The forthcoming article “Opinion Backlash and Public Attitudes: Are Political Advances in Gay Rights Counterproductive?” by Benjamin G. Bishin, Thomas J. Hayes, Matthew B. Incantalupo and Charles Anthony Smith is summarized by the authors here:
With the Supreme Court scheduled to hear oral arguments in the spring of 2015, setting up a decision that could legalize same-sex marriage across the United States, some suggest that the Court should be careful and not go too far, for fear of opinion backlash—a favorable gay rights ruling might lead to a surge of anti-gay opinion. For decades, scholars have suggested that opinion backlash impedes policy gains by marginalized groups. Public opinion research, however, suggests that widespread attitude change that backlash proponents theorize is likely to be rare.
Our paper, “Opinion Backlash and Public Attitudes: Are Political Advances in Gay Rights Counterproductive?” develops a clear definition of backlash as a large, negative, and enduring shift in opinion against a policy or group that occurs in response to some event—like a Supreme Court ruling—that threatens the status quo. We are the first to empirically investigate the effects of public opinion backlash resulting from institutional policy change using both experimental and observational evidence.
We examine backlash against gays and lesbians using a series of on-line and natural experiments about marriage equality, and large sample survey data. We randomly assigned respondents to receive one of three treatment and one control vignettes. The vignettes contained a fictitious news story about gay rights in Oregon being legalized by the court, being legalized by the state legislature, a story about a gay pride parade, and a story about gun control policy. Follow-up questions confirmed they accepted the treatment, and respondents were asked about their warmth toward gays and lesbians, support for same-sex marriage, as well as the importance of that issue to them personally.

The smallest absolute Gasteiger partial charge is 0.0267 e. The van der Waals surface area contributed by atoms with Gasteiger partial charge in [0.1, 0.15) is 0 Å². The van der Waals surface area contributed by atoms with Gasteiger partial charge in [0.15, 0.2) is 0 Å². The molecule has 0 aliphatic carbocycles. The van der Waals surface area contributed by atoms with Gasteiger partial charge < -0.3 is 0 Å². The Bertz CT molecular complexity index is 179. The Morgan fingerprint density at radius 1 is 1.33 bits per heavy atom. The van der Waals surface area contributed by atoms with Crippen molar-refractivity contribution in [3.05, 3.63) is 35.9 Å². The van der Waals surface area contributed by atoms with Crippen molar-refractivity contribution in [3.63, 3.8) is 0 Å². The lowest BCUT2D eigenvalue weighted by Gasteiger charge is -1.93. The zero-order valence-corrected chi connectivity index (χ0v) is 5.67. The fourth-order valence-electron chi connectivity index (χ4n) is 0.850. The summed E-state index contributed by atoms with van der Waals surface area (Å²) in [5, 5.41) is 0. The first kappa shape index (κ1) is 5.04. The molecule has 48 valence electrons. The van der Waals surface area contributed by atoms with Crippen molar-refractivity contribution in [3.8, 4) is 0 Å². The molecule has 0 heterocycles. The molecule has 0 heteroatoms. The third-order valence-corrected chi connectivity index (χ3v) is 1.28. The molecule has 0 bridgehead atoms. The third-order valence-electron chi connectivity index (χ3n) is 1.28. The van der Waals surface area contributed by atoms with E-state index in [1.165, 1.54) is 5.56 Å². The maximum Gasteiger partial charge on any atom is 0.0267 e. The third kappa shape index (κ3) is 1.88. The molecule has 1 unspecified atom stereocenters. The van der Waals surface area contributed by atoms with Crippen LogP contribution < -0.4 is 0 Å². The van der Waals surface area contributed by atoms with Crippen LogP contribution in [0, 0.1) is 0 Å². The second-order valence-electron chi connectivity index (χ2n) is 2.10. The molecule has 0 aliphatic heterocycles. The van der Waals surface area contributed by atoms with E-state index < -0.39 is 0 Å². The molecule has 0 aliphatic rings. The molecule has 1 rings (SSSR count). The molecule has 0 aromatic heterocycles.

We also “arranged” for the Supreme Court to announce opinions on two key same-sex marriage cases in June of 2013.As these decisions were broadly favorable to gay rights and highly publicized, they presented an opportunity for a natural experiment to test for opinion backlash. In the days immediately following these decisions, we re-ran our control condition on a new sample.
Across our experimental conditions, we find no evidence of opinion backlash among the general public, by members of groups predisposed to dislike gays and lesbians, or those with psychological traits that may pre-dispose them to lash back.
Our results call the backlash narrative into question as we find no evidence of backlash by the public as a whole or among relevant constituent groups. Using observational data, we show that plausible alternative explanations for our results, such as backlash occurring only early in an issue’s life cycle, or among particular data sets that are not nationally representative, cannot explain our findings.
Our results thus contribute to the academic literature on minority politics, social movements, law and society, and public opinion, and offer proscriptive advice to minority rights advocates. These findings also raise questions about backlash as a more general phenomenon. Does opinion backlash occur against groups other than gays and lesbians? Does backlash occur in ways other than opinion change, perhaps by leading to changes in behavior? Or, perhaps, opinion backlash occurs not among the public or the other groups we examine, but among elites or interest groups? Our ongoing research is just beginning to tackle these questions.